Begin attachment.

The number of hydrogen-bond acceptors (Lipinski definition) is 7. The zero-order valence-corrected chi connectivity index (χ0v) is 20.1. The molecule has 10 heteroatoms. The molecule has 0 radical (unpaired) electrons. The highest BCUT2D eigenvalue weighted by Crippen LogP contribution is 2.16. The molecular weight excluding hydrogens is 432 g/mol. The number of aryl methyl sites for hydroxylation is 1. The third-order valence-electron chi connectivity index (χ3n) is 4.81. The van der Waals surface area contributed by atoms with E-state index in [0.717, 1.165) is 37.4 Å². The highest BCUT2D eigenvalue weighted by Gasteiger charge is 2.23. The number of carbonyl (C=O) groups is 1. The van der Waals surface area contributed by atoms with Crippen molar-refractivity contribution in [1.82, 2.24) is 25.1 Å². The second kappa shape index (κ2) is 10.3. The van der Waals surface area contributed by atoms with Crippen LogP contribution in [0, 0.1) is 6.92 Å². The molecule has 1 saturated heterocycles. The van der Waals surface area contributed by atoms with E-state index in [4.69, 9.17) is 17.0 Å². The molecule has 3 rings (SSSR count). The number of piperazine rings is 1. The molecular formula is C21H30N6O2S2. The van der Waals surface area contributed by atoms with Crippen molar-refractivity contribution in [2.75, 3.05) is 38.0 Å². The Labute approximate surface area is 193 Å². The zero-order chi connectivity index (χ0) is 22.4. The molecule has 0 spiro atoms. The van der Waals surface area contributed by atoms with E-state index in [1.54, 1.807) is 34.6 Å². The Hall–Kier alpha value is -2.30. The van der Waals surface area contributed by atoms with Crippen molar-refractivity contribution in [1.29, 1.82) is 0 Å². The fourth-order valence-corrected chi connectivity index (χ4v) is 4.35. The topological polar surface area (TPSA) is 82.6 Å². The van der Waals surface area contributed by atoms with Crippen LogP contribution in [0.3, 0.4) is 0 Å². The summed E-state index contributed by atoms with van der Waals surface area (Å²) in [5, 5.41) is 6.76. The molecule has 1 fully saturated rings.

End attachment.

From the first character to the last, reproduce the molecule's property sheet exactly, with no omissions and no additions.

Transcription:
The number of hydrogen-bond acceptors (Lipinski definition) is 7. The zero-order valence-corrected chi connectivity index (χ0v) is 20.1. The molecule has 10 heteroatoms. The molecule has 0 radical (unpaired) electrons. The highest BCUT2D eigenvalue weighted by Crippen LogP contribution is 2.16. The molecular weight excluding hydrogens is 432 g/mol. The number of aryl methyl sites for hydroxylation is 1. The third-order valence-electron chi connectivity index (χ3n) is 4.81. The van der Waals surface area contributed by atoms with E-state index in [0.717, 1.165) is 37.4 Å². The highest BCUT2D eigenvalue weighted by Gasteiger charge is 2.23. The number of carbonyl (C=O) groups is 1. The van der Waals surface area contributed by atoms with Crippen molar-refractivity contribution in [1.82, 2.24) is 25.1 Å². The second kappa shape index (κ2) is 10.3. The van der Waals surface area contributed by atoms with Crippen LogP contribution in [0, 0.1) is 6.92 Å². The molecule has 1 saturated heterocycles. The van der Waals surface area contributed by atoms with E-state index in [4.69, 9.17) is 17.0 Å². The molecule has 3 rings (SSSR count). The number of piperazine rings is 1. The molecular formula is C21H30N6O2S2. The van der Waals surface area contributed by atoms with Crippen molar-refractivity contribution in [2.75, 3.05) is 38.0 Å². The Labute approximate surface area is 193 Å². The zero-order chi connectivity index (χ0) is 22.4. The molecule has 0 spiro atoms. The van der Waals surface area contributed by atoms with E-state index in [1.54, 1.807) is 34.6 Å². The Hall–Kier alpha value is -2.30. The van der Waals surface area contributed by atoms with Crippen molar-refractivity contribution in [1.29, 1.82) is 0 Å². The fourth-order valence-corrected chi connectivity index (χ4v) is 4.35. The topological polar surface area (TPSA) is 82.6 Å². The van der Waals surface area contributed by atoms with Crippen LogP contribution in [0.3, 0.4) is 0 Å². The summed E-state index contributed by atoms with van der Waals surface area (Å²) in [5, 5.41) is 6.76. The molecule has 1 fully saturated rings.